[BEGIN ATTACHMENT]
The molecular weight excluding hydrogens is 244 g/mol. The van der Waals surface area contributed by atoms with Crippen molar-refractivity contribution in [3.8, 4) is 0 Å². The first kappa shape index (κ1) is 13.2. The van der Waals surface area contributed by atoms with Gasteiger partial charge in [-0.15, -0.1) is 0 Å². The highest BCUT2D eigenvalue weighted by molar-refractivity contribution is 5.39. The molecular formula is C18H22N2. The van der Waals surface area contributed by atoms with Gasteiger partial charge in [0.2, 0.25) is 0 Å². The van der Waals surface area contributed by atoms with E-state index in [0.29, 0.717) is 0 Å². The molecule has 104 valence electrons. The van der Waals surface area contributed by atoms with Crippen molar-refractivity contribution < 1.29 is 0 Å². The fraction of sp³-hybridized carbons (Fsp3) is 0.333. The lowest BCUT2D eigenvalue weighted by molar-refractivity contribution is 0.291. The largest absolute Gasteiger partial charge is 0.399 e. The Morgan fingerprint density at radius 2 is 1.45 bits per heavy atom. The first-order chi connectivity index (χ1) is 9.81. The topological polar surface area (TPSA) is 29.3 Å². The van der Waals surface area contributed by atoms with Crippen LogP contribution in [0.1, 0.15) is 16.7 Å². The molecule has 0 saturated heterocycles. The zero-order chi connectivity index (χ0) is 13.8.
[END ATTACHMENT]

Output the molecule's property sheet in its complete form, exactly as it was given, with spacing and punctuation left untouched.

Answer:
The molecular weight excluding hydrogens is 244 g/mol. The van der Waals surface area contributed by atoms with Crippen molar-refractivity contribution in [3.8, 4) is 0 Å². The first kappa shape index (κ1) is 13.2. The van der Waals surface area contributed by atoms with Gasteiger partial charge in [-0.15, -0.1) is 0 Å². The highest BCUT2D eigenvalue weighted by molar-refractivity contribution is 5.39. The molecular formula is C18H22N2. The van der Waals surface area contributed by atoms with Gasteiger partial charge in [0.2, 0.25) is 0 Å². The van der Waals surface area contributed by atoms with E-state index in [0.29, 0.717) is 0 Å². The molecule has 104 valence electrons. The van der Waals surface area contributed by atoms with Crippen molar-refractivity contribution < 1.29 is 0 Å². The fraction of sp³-hybridized carbons (Fsp3) is 0.333. The lowest BCUT2D eigenvalue weighted by molar-refractivity contribution is 0.291. The largest absolute Gasteiger partial charge is 0.399 e. The Morgan fingerprint density at radius 2 is 1.45 bits per heavy atom. The first-order chi connectivity index (χ1) is 9.81. The topological polar surface area (TPSA) is 29.3 Å². The van der Waals surface area contributed by atoms with Crippen LogP contribution in [0.1, 0.15) is 16.7 Å². The molecule has 0 saturated heterocycles. The zero-order chi connectivity index (χ0) is 13.8.